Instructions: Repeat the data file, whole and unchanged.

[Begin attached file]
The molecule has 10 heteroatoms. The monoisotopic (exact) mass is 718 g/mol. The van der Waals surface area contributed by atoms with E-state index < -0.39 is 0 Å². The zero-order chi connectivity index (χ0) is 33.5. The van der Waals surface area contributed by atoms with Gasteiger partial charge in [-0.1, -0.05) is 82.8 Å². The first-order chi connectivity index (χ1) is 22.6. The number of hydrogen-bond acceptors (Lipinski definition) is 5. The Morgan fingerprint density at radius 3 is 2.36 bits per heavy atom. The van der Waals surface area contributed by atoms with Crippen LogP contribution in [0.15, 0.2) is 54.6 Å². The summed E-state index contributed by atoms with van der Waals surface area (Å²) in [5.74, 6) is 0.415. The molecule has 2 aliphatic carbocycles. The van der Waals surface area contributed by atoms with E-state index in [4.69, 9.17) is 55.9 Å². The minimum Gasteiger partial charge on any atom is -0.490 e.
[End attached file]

The molecule has 10 heteroatoms. The monoisotopic (exact) mass is 718 g/mol. The van der Waals surface area contributed by atoms with E-state index < -0.39 is 0 Å². The zero-order chi connectivity index (χ0) is 33.5. The van der Waals surface area contributed by atoms with Gasteiger partial charge in [-0.1, -0.05) is 82.8 Å². The first-order chi connectivity index (χ1) is 22.6. The number of hydrogen-bond acceptors (Lipinski definition) is 5. The Morgan fingerprint density at radius 3 is 2.36 bits per heavy atom. The van der Waals surface area contributed by atoms with Crippen LogP contribution in [0.15, 0.2) is 54.6 Å². The summed E-state index contributed by atoms with van der Waals surface area (Å²) in [5.74, 6) is 0.415. The molecule has 2 aliphatic carbocycles. The van der Waals surface area contributed by atoms with E-state index in [4.69, 9.17) is 55.9 Å². The minimum Gasteiger partial charge on any atom is -0.490 e.